Monday, May 11, 2009

Lenore Skenazy

Salon's Katharine Mieszkowski interviewed Lenore Skenazy about her new book, Free-Range Kids: Giving Our Children the Freedom We Had Without Going Nuts With Worry.

Part of their dialogue:

I grew up in the Houston suburbs in the '70s and '80s. Back then, we kids waited for the school bus without our parents. Now, in that exact same neighborhood, parents always wait at the school bus stop with their kids, although the neighborhood has not changed significantly.

This was a shock to me. Now, parents wait at the bus stop. They wait in the morning to make sure their kid gets on safely, and sometimes they wait at the bus stop in the afternoon to drive the kid home, even if it's on the same block, even if it's in a gated community. Sometimes they wait with those little golf carts. It's the new social norm.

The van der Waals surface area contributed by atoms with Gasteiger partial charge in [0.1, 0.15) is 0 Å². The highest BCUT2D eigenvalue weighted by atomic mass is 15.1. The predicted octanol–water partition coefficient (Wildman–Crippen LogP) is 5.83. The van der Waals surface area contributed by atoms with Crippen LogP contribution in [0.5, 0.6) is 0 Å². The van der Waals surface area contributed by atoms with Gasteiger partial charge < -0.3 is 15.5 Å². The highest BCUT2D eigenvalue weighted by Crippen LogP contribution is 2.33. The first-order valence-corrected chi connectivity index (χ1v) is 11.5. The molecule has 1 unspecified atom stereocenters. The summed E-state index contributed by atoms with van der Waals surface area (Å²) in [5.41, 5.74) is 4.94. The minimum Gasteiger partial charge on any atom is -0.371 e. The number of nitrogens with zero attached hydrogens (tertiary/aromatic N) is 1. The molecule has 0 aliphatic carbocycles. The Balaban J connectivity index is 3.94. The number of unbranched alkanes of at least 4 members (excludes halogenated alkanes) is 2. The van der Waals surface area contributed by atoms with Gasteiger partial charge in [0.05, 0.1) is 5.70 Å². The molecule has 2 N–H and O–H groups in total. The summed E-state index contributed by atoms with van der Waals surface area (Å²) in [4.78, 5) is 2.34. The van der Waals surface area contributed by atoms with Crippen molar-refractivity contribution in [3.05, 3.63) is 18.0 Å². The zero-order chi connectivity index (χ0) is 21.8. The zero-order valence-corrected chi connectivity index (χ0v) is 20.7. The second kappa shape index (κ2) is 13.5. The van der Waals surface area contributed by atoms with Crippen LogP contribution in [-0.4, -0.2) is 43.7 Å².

What do you think are the reasons that change has taken place?

When I was growing up, my parents were not watching those horrific television shows that are on now like "CSI" and "Law & Order: Special Victims Unit." They were watching "Dallas," "Dynasty," stuff with maybe big hair, but that was the biggest crime. It wasn't all these shows with really graphic, horrifying consequences for kids.

And then, you didn't have cable, and cable has to fill 24 hours with the worst possible stories, because if they filled it with stories about kids getting home safely, you wouldn't watch. What's the most compelling story that anyone has come up with so far? It's something terrible happening to a child.[read on]
--Marshal Zeringue